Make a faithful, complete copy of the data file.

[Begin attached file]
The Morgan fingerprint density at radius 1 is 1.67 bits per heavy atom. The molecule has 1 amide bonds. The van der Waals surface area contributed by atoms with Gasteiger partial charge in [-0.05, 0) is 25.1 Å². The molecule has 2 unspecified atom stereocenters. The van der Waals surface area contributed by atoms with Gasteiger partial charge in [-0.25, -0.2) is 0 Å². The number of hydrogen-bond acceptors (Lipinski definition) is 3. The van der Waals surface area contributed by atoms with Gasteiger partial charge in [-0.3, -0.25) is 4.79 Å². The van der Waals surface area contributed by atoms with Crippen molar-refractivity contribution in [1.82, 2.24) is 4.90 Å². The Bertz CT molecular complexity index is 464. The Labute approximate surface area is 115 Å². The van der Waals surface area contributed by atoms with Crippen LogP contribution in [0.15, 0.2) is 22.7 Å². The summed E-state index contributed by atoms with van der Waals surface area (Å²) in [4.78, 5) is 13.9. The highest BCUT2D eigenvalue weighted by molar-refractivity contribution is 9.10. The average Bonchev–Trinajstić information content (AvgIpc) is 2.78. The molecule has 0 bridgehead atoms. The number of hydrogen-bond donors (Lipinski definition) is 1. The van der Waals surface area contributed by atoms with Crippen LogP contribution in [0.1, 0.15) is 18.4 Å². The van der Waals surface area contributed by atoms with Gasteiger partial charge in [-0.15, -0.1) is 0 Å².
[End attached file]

The Morgan fingerprint density at radius 1 is 1.67 bits per heavy atom. The molecule has 1 amide bonds. The van der Waals surface area contributed by atoms with Gasteiger partial charge in [-0.05, 0) is 25.1 Å². The molecule has 2 unspecified atom stereocenters. The van der Waals surface area contributed by atoms with Gasteiger partial charge in [-0.25, -0.2) is 0 Å². The number of hydrogen-bond acceptors (Lipinski definition) is 3. The van der Waals surface area contributed by atoms with Gasteiger partial charge in [-0.3, -0.25) is 4.79 Å². The van der Waals surface area contributed by atoms with Crippen molar-refractivity contribution in [1.82, 2.24) is 4.90 Å². The Bertz CT molecular complexity index is 464. The Labute approximate surface area is 115 Å². The van der Waals surface area contributed by atoms with Crippen LogP contribution in [0.15, 0.2) is 22.7 Å². The summed E-state index contributed by atoms with van der Waals surface area (Å²) in [4.78, 5) is 13.9. The highest BCUT2D eigenvalue weighted by molar-refractivity contribution is 9.10. The average Bonchev–Trinajstić information content (AvgIpc) is 2.78. The molecule has 0 bridgehead atoms. The number of hydrogen-bond donors (Lipinski definition) is 1. The van der Waals surface area contributed by atoms with Crippen LogP contribution in [0.1, 0.15) is 18.4 Å². The van der Waals surface area contributed by atoms with Gasteiger partial charge in [-0.15, -0.1) is 0 Å².